Garlic Hair

By Katiedid Langrock

February 1, 2020 5 min read

The olive oil is hot in the pan. I peel cloves of garlic. I chop the cloves. The scent fills the kitchen, the living room, the dining room. My husband comes into the kitchen.

"Smells good. What's for lunch?" he asks.

"No idea," I reply. "This is for my hair."

I pour the hot oil and slightly browned cloves into a mug and walk out of the kitchen, right past my bewildered husband, and into the bathroom.

I abandoned my natural brown hair color in my teenage years and have never missed it. For a while, I bleached my hair — often adding strands of purple and pink into the mix of lightened golden locks. But a year ago, during a routine session of getting my hair highlighted, something changed. My hair became so damaged that it broke off in large clumps. Quite by accident, my hair suddenly resembled that of a 1970s tennis player. The damage was so severe that even the strands that had not broken were dried and fried.

I moved off the bleach. For a year, I slowly grew out the Billie Jean King hairstyle. This past Monday, when it was long enough for me to have most of the damage chopped off, I took to the salon chair. I requested long, sweeping bangs and a cute chin bob haircut, supplying pictures of Emma Stone. In retrospect, bringing in a picture of the actress who played Billie Jean King in a movie may not have been the best idea.

The result was not quite the King cut but something far less styled. My hair looks the way Dora the Explorer's would if it were trimmed by Boots, her pet monkey. My bangs are shorter than they would be if my 4-year-old had cut them. When my daughter saw me, she cried.

The beautiful thing about a healthy head of hair is that it grows. The main reason I cut so much of my hair off was that I wanted to return to that healthy head of hair. And because I don't want to have children everywhere offering me their backpacks, speaking to me in Spanish and chanting the words "Swiper, no swiping!" the sooner this hack job grows out the better.

I researched natural methods to stimulate hair growth and found something called the Nazarite method. The creator recommends a detoxifying and growth-stimulating soak in garlic-infused hot olive oil. Sure, why not? So this morning, with the fear of a talking map in the back of my mind, I got to cooking.

In the bathtub, I pour the oil over my head and rub it into my scalp. The image in my mind turns from one cartoon to another. Now, instead of Dora, I feel like Bugs Bunny, sitting in a cauldron over a fire as Elmer Fudd turns me into soup.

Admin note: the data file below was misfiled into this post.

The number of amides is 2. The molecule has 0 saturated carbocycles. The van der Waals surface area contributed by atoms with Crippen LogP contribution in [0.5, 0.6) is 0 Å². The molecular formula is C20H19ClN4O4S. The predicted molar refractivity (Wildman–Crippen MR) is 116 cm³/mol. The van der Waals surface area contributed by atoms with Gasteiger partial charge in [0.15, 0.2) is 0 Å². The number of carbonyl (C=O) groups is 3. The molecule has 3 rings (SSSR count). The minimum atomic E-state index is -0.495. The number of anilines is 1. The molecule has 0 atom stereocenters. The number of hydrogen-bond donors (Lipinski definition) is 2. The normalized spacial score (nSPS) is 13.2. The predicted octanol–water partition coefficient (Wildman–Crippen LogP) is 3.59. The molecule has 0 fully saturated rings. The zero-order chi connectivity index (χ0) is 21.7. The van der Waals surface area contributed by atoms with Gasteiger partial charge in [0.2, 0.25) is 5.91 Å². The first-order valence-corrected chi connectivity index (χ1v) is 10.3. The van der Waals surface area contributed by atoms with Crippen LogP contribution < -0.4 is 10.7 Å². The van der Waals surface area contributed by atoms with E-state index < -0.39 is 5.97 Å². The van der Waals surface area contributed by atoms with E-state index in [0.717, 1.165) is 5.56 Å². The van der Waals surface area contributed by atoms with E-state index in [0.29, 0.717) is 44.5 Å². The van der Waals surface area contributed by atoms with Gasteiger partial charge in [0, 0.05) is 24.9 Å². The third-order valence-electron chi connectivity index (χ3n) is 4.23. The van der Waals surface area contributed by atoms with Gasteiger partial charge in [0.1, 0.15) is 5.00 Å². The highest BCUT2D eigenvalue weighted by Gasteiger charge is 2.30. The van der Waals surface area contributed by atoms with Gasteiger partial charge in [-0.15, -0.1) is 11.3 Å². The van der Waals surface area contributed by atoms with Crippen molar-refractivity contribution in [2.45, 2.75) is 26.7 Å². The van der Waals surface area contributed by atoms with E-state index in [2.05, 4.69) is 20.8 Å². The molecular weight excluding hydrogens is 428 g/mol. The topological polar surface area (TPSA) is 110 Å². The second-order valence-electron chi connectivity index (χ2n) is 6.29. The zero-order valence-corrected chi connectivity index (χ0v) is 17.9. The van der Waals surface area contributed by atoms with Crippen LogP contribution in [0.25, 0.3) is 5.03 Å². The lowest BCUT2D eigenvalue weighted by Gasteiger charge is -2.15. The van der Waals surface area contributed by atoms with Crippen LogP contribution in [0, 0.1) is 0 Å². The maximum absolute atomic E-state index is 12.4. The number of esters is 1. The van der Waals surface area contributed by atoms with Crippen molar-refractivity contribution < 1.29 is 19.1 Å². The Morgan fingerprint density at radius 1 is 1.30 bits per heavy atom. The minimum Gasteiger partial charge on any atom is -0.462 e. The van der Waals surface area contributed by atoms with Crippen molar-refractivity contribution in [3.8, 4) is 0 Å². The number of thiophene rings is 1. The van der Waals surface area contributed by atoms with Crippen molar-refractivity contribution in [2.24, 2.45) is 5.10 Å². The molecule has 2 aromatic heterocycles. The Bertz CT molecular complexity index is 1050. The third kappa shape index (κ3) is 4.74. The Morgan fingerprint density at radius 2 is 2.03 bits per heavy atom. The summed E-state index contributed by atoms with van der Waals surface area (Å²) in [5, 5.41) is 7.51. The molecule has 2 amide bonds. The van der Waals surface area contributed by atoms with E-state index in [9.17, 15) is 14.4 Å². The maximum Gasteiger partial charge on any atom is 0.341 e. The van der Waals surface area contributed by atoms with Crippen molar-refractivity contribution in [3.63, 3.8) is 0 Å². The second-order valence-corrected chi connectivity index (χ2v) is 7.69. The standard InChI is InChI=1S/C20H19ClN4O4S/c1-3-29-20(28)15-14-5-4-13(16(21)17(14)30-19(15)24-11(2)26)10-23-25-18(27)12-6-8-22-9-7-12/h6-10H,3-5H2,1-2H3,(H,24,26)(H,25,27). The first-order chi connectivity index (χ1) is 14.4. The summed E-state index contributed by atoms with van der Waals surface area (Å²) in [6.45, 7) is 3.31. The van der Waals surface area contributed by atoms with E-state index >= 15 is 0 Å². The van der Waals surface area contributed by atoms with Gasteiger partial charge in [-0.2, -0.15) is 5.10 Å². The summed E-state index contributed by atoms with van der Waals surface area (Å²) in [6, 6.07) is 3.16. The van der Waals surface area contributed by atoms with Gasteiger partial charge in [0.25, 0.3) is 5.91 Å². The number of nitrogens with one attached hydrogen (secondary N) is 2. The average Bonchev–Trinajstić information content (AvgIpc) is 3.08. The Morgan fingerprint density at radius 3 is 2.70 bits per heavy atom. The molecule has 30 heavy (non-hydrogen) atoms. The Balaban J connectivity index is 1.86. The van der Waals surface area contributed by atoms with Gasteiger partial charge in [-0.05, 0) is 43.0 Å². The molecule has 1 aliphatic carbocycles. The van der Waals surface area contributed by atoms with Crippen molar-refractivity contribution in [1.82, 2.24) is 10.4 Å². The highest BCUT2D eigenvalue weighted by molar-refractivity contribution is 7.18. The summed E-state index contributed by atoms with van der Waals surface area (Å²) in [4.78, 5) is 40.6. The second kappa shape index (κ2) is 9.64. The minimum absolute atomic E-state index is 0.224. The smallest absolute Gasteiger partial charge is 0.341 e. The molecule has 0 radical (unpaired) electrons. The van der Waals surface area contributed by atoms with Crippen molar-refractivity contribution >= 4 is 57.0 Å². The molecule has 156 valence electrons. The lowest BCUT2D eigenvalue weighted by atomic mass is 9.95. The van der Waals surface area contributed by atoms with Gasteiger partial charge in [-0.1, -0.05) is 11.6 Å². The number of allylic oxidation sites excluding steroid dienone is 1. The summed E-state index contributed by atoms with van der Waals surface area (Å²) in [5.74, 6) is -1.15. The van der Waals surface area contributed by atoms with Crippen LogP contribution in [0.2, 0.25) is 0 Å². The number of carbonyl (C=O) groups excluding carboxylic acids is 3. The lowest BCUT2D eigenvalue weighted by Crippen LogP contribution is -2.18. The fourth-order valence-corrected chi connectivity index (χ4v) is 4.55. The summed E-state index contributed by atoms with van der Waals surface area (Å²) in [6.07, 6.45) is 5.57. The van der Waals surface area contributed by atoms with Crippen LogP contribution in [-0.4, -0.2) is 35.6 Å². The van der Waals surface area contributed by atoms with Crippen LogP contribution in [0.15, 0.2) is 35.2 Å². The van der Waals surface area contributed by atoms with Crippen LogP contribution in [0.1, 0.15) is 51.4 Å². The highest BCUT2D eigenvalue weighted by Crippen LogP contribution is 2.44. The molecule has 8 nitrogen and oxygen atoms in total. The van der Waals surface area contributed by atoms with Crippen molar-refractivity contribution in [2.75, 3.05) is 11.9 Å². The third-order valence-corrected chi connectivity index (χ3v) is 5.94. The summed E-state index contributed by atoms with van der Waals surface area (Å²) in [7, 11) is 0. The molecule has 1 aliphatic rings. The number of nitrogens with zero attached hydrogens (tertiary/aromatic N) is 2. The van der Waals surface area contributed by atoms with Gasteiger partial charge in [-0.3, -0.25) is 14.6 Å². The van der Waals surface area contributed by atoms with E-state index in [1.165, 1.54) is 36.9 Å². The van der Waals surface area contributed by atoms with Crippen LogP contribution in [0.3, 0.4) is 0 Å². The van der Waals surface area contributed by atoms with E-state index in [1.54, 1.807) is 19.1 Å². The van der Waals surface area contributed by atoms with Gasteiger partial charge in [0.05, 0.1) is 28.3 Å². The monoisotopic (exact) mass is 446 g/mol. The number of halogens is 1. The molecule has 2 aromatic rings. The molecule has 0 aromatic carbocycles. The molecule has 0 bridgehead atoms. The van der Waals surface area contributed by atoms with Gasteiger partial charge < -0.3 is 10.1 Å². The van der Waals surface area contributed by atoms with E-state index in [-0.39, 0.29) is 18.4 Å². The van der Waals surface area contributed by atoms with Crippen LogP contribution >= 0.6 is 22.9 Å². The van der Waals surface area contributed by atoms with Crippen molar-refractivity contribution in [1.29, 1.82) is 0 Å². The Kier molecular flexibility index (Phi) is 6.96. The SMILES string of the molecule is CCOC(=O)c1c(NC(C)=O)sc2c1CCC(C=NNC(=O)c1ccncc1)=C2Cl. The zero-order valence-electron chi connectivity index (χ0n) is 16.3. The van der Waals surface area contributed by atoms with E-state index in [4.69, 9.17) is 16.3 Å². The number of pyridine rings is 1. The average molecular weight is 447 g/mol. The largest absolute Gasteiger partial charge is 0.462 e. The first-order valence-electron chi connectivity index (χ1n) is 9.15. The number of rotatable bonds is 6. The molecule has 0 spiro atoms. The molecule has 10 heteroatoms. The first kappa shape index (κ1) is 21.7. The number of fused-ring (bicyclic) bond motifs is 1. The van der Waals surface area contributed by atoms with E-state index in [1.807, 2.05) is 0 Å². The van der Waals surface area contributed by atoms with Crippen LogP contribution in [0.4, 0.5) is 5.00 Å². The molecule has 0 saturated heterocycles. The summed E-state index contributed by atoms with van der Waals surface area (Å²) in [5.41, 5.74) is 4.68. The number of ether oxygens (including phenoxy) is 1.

Not to be vain, but I smell delicious. I dream about cutting up carrots, onions and pepper and maybe adding some spinach. The 30-minute alarm dings, and I'm pulled from my reverie. Was I really just thinking of what a delicious stir-fry I would make? Yes, I'm afraid I was. There should be a warning on the Nazarite method saying to avoid the process while hungry.

I turn on the shower to wash off the oil and find that it does not want to wash off. I add scented shampoo yet am still coated. I still smell like what I imagine Sophia in "The Golden Girls" smelled like: garlic, heavy perfume and cynicism. I think about that time in high school when my friends dared me to eat a whole raw onion for $5 the morning of our homecoming dance. I earned the 5 bucks but then had to hide in the bathroom most of the evening after my armpits began emitting an onion smell on the dance floor. Am I going to smell like this forever? I commit to a few more washes with shampoo until I'm marginally positive that the smell is at least not overpowering — the kind of scent that might make people ask "What did you have for lunch?" rather than "Are you scared of vampires?"

Speaking of lunch, my hair may not grow, but my appetite has. I walk to the kitchen and begin chopping up carrots, onions and peppers. Maybe I'll add a little spinach.

Katiedid Langrock is author of the book "Stop Farting in the Pyramids," available at Like Katiedid Langrock on Facebook, at To find out more about her and read features by other Creators Syndicate writers and cartoonists, visit the Creators Syndicate webpage at

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